Themes are the underlying messages and threads that run through the game. A theme can be something as simple as a genre or subgenre such as horror, or it can talk to a type of conflict such as the narrative themes of "man against
A game running themes of 'Dark Horror', 'Intrigue', and 'Man Against Monstrosities' is going to play very differently and have different characters than a game running themes of 'Super Heroics', 'Survival', and 'Man vs. Nature' is going to have.
If you are feeling people out for a game they want to play, getting insight into the themes they are looking to play can help. If you have a game you are ready to run and are looking for players, having themes to tell potential players can give them an idea if the game is for them or not.
Once you have themes, keep them visible and in mind when planning things. What themes does the NPCs your placing bring into play? What themes run central in the story arc? What themes are more subtle in the background? They help give direction, focus, and flow. Needed? Not even a little. Helpful? Very much so.
And while I admit they may not be needed, I've seen more than one game fall apart because either players didn't build characters for the themes of the game or the GM lost track of the themes and a game that started about survival, intrigue, and horror became about action, adventure, and the battle of good vs evil. Perfectly fine themes to have in the game, yes, but if you try to run Star Wars when everyone is showing up to play Birthright Cthulu edition....you're going to have a weird time.
Goals are exactly as they sound. They are your goals for the game. Having a list of goals at the beginning of the game gives you a way to judge how well you executed on the game at the end. They can be discussed with the players or kept private. I find doing goals firsts helps. My goals inform the themes likely to come up. For example, if I have a goal to have "Political decisions front and center" then my game is going to have themes of intrigue in it at the very least.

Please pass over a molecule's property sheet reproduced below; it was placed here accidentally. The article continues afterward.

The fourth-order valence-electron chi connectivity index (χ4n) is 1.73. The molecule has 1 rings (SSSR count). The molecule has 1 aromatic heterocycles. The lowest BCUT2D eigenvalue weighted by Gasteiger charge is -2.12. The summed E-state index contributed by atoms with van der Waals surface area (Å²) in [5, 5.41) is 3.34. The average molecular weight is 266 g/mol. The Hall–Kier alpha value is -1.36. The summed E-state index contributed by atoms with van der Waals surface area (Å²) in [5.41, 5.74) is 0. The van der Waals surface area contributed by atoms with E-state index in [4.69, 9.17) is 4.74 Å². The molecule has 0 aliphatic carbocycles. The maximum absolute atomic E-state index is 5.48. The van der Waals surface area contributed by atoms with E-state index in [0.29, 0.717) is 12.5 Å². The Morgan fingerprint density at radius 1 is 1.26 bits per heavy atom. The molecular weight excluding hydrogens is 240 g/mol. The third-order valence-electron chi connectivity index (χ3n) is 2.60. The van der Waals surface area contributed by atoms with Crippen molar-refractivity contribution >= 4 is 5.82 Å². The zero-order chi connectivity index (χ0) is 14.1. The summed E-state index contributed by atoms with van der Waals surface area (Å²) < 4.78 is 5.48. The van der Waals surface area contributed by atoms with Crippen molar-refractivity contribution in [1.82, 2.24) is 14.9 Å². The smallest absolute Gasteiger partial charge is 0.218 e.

Goals are also a good way to write down our challenges for ourselves. My natural GMing style is to stray away from the supernatural, mysticism, and intrigue. I have complex characters at times, but the involvement of a 'god' in a game I run is not going to be the god, but rather agents of the god. The plan not necessarily that of the god, or involving the god, but of the mortal claiming the allegiance. My last D&D game ended with the PCs fighting Death Knights on the Moon, but the 'death knight' and 'moon' were just dressing on individuals who had amassed power and were in opposition to the PCs for their own reasons.
Goals don't have to be for big things in the campaign either. Small goals are also good. "More character moments." "Two lines of description for every scene." "Establish details for all 5 senses" are all wonderful, smaller goals that can help you in your session prep and in running the game to focus on smaller things that you want to be part of your game.
Goals & Pacing
Goals can also be a way to make an outline of pacing for yourself. For example, in the previous D&D game with several players talking about wanting a base of operations I set a goal for myself for the PCs to have the location around level 5, and to have the funds to have it up and running by level 10. These goals gave me two things: one, a thing to aim for and keep in mind when establishing how the story was going and what rewards were coming up. Two, a deadline for when they had to amass a certain amount of stuff so we could go on to what would be the 'rest of the game' so to speak.
Setting goals is a good thing. It has many uses.